The “Honorable William Wall” clubhouse debuted in 2002 and has been augmented ever since — most recently with extra insulation and heat. In summer the clubhouse is moored near Ellis Island and is used by members of the Manhattan Sailing Club.

Fortenbaugh named the clubhouse for one of his ancestors — the son of a ship’s captain who came to New York City from Philadelphia in 1830 and set up a rope-making business in Brooklyn. Eventually William Wall became mayor of Williamsburg and a member of the U.S. House of Representatives during the Civil War.

Wreath-making workshop:

Battery Park City Parks Conservancy’s wreath-making workshop on Dec. 11 attracted around 50 people. The Conservancy supplied evergreen wreaths along with a variety of materials such as shells, buttons, ribbon, sea glass, sparkles, pipe cleaners, glue guns and more. Abby Ehrlich, director of programming for the Conservancy, gave instructions for getting started. “Play with wild abandon,” she said, “ the wilder, the better.”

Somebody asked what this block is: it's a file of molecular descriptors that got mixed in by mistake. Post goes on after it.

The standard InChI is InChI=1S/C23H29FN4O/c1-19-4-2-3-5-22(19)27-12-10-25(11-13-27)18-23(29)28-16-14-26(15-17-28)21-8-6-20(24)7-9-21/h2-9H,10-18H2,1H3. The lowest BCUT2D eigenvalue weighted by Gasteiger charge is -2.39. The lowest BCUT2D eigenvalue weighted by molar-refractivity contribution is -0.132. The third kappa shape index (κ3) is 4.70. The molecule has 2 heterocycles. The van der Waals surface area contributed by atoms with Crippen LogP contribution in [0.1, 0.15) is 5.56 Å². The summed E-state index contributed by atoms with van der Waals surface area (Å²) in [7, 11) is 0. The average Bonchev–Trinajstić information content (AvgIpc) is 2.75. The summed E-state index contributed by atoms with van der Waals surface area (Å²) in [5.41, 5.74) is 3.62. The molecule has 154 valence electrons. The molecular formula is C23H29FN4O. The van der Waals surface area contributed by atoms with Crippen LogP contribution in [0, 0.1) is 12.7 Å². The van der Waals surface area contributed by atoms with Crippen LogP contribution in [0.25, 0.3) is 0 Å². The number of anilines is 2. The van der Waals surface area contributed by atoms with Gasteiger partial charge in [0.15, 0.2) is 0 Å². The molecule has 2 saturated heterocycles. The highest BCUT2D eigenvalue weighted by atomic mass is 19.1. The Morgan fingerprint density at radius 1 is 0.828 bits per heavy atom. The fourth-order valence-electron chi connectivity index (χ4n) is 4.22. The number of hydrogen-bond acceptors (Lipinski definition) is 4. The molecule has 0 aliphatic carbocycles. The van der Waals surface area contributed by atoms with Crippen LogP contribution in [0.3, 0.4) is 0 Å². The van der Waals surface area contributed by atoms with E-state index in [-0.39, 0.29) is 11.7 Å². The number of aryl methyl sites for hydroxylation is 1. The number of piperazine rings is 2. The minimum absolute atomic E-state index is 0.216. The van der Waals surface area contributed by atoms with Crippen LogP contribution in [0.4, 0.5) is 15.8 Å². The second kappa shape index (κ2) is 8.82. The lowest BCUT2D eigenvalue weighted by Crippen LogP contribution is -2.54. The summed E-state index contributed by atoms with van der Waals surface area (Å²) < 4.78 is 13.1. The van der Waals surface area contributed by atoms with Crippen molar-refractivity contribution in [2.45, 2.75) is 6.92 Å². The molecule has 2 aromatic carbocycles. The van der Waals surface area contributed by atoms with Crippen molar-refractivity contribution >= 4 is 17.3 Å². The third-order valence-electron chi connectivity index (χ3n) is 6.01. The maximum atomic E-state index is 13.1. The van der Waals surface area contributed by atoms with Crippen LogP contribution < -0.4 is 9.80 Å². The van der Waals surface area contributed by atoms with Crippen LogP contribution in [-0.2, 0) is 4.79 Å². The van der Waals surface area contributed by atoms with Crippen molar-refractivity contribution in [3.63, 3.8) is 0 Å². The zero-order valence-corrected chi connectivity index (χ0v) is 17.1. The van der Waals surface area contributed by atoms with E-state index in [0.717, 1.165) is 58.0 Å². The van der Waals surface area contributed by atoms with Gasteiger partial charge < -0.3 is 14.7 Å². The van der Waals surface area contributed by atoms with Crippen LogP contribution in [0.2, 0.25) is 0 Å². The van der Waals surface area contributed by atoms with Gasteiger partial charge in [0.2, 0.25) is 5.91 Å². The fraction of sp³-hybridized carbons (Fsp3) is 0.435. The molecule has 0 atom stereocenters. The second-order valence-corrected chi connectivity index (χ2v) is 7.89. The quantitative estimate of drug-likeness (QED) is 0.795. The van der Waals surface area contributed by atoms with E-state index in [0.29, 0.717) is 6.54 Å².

The wreaths that emerged were highly personal. Battery Park City resident Raina Schoen, 12, used shells and blue ribbon in her wreath, which she additionally decorated with blue sea glass and glitter. “It makes me think of when the sunlight shines on the water and the water sparkles,” she said of her wreath. She plans to give it to her grandmother, who lives in New Hampshire.

Battery Park City residents Julie and Richard Lam worked on their wreath as a team. Married 10 years, they have two children but came without them. It was Julie’s birthday, and they had a day of celebration planned, starting with the wreath making and ending with dinner. “I’m so happy right now,” Julie said as she and Richard held up their finished wreath, “because we got to do something together.”